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Future of Cumberland County is renewable energy, not shale gas

['Commentary with Geoff deGannes']
['Commentary with Geoff deGannes']

Commentary with Geoff deGannes

A recently released report on the potential of shale gas development in Nova Scotia has already renewed the political debate that could once again polarize Nova Scotians.

Despite the fact we have a legislated fracking ban in place in this province, the oil and gas industry and those who support them are using the economic potential of developing the resource to sway public opinion. 

Admittedly, promises of an economic windfall for our region can be a tempting proposition.

The newly released onshore petroleum atlas from the Department of Energy shows that natural gas resources in the province are worth between US$20 billion andUS$60 billion.

Much of the identified shale gas, estimated at 4.3 trillion cubic feet, is located in the Windsor-Kennetcook and Cumberland sub-basins.

What is really at issue here is the process of extracting that resource. People opposed to shale gas development (and there are many) are concerned about the potential environmental impact of hydraulic fracturing, also known as hydro-fracking. 

The process involves injecting water, chemicals and sand into the earth at high pressure to fracture shale rock to release the natural gas within it. Opponents are justifiably concerned about the harm it can create for groundwater supplies. There have been environmental horror stories we certainly don’t want to see repeated in this region.

Drilling operations were halted in Arkansas after a rash of earthquakes were reported in the area where the drilling was taking place. We have heard the reports of poisoned water courses and contaminated drinking water. I read one report which points out that over a 20-year timescale, shale gas has a higher greenhouse gas footprint than coal and oil. That's because of the conveniently forgotten role of methane, a potent greenhouse gas, which is released during shale gas fracking.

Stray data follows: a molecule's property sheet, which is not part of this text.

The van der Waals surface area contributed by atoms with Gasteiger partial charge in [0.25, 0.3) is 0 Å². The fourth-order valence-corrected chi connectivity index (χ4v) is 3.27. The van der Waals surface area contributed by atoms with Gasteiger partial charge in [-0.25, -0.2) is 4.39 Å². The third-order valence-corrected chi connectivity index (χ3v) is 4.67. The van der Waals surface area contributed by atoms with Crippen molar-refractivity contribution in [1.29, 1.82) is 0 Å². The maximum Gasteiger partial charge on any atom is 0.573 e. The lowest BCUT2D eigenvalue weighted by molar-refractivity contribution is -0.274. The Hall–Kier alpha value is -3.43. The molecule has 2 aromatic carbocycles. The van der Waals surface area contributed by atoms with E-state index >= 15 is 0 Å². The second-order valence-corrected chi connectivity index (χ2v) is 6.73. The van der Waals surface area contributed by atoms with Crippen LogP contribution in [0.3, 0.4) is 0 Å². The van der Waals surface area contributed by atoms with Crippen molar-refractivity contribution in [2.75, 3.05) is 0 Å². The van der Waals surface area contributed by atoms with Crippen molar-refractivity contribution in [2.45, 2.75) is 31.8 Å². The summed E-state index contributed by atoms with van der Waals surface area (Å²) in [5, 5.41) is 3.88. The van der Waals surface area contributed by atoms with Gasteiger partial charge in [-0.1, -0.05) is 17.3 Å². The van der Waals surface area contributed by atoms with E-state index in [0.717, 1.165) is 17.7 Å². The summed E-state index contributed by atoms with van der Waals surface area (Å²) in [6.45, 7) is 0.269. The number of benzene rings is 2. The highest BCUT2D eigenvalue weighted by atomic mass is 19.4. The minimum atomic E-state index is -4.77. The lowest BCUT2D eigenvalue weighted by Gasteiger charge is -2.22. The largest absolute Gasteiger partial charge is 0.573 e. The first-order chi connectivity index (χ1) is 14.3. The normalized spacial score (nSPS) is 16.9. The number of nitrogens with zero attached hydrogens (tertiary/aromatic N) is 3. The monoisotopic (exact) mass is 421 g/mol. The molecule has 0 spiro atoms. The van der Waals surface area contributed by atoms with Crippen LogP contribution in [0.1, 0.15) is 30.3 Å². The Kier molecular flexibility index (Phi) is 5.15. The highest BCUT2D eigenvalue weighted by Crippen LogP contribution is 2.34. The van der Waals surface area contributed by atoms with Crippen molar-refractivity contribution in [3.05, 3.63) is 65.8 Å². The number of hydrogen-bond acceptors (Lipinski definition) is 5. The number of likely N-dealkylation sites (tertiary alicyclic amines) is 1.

Nova Scotia already has a 2014 report from a panel led by David Wheeler indicating much more study is needed to determine the health, environmental, economic and community impact of fracking before endorsing the practice.

The only political party that seems anxious to end the ban on fracking in this province is the Progressive Conservative Party.  Our own MLA Elizabeth Smith-McCrossin is of the opinion that such exploration activity could prove to be the opportunity that could lift Cumberland County “out of poverty.” She told Cumberland News Now earlier this week she feels it’s time “to be brave and learn from other areas” about the technology that can be used to extract resources safely and responsibly.

Quite frankly, I think the scientific evidence that has already been produced leaves little doubt that the risks of such extraction methods far outweigh the long-term benefits. As a nation and province already committed to reducing our carbon foot-print and moving away from fossil fuels, why are we even debating this issue in 2018? If we believe the future growth of our economy, particularly in Cumberland County, is in renewable energy, then it is time to put an end to thoughts of tapping the potential of onshore shale gas.

 

Geoff deGannes is the past chairman of the Tantramar Radio Society. His daily commentaries can be heard on 107.9 CFTA.

 

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